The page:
All Things Political

Aerospace Industry Job Outlook

supplemental resource: Job Outlook by Profession

Employment is expected to remain stable over the next decade as increased output is met primarily through productivity improvements and the continued production of parts in foreign countries. Job prospects should be favorable for workers in professional occupations due to a large number of expected retirements.

The aerospace product and parts manufacturing industry is expected to experience little or no change in wage and salary employment from 2008-18, compared with 11 percent growth projected for all industries combined. The introduction of several major new aircraft in both the civil and military segments of the industry should lead to a substantial increase in the number of aircraft produced over the projection period, but productivity improvements and the continued production of parts in foreign countries will enable this production to be completed without an increase in employment.

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Recent volatility in fuel prices is causing world airlines to hasten the process of replacing older, less fuel efficient aircraft with newer models. This demand, combined with rapid growth in air travel in Asia and the Middle East, has created a favorable environment for airplane manufacturers. The civil aerospace industry operates in a world market, and the demand for air travel, and consequently for aircraft, is strongly affected by global economic conditions.

The military aircraft and missiles segment of the industry will continue to grow as concern for the Nation's security has increased the need for military aircraft and military aerospace equipment. In addition, the need to modernize Cold War-era equipment will stimulate demand in this sector of the industry. However, budget pressures may serve as a check on growth in spending on military aerospace equipment.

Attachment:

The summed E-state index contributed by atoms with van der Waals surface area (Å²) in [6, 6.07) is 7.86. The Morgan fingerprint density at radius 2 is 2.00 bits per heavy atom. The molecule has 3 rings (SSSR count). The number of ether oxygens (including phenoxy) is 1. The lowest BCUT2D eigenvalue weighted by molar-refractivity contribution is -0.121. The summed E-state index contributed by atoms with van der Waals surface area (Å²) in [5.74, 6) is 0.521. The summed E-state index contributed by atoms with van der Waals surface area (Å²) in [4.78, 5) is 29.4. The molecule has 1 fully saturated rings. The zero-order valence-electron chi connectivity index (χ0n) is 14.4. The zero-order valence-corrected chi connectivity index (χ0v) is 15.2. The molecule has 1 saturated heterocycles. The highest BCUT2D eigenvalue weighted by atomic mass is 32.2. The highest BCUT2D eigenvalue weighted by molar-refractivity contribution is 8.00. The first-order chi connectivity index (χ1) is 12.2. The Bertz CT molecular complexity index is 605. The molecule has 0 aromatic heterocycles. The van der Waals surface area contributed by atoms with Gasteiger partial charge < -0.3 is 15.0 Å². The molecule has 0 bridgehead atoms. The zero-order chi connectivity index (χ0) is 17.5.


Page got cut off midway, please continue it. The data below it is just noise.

Job prospects. In addition to some growth in employment opportunities for workers in the industry, many job openings will arise from replacement needs, especially for aerospace engineers and other professional occupations. Many engineers entered the industry during the 1960s and 1970s as the space age captured the Nationís attention; these workers are now nearing retirement. Among those in the aerospace manufacturing industry, professionals typically enjoy more job stability than do other workers. During slowdowns in production, companies prefer to keep technical teams intact to continue research and development activities in anticipation of new business. Production workers, on the other hand, are particularly vulnerable to layoffs during periods of weak demand for aircraft.

Job opportunities in the aerospace product and parts manufacturing industry are also influenced by the unique production cycles within the industry, which do not always follow general economic conditions. Job openings in the industry rise rapidly when major new aircraft or systems are in development and production. However, job openings become scarcer after the initial production run.

Source: Bureau of Labor Statistics, U.S. Department of Labor, Career Guide to Industries, 2010-11 Edition

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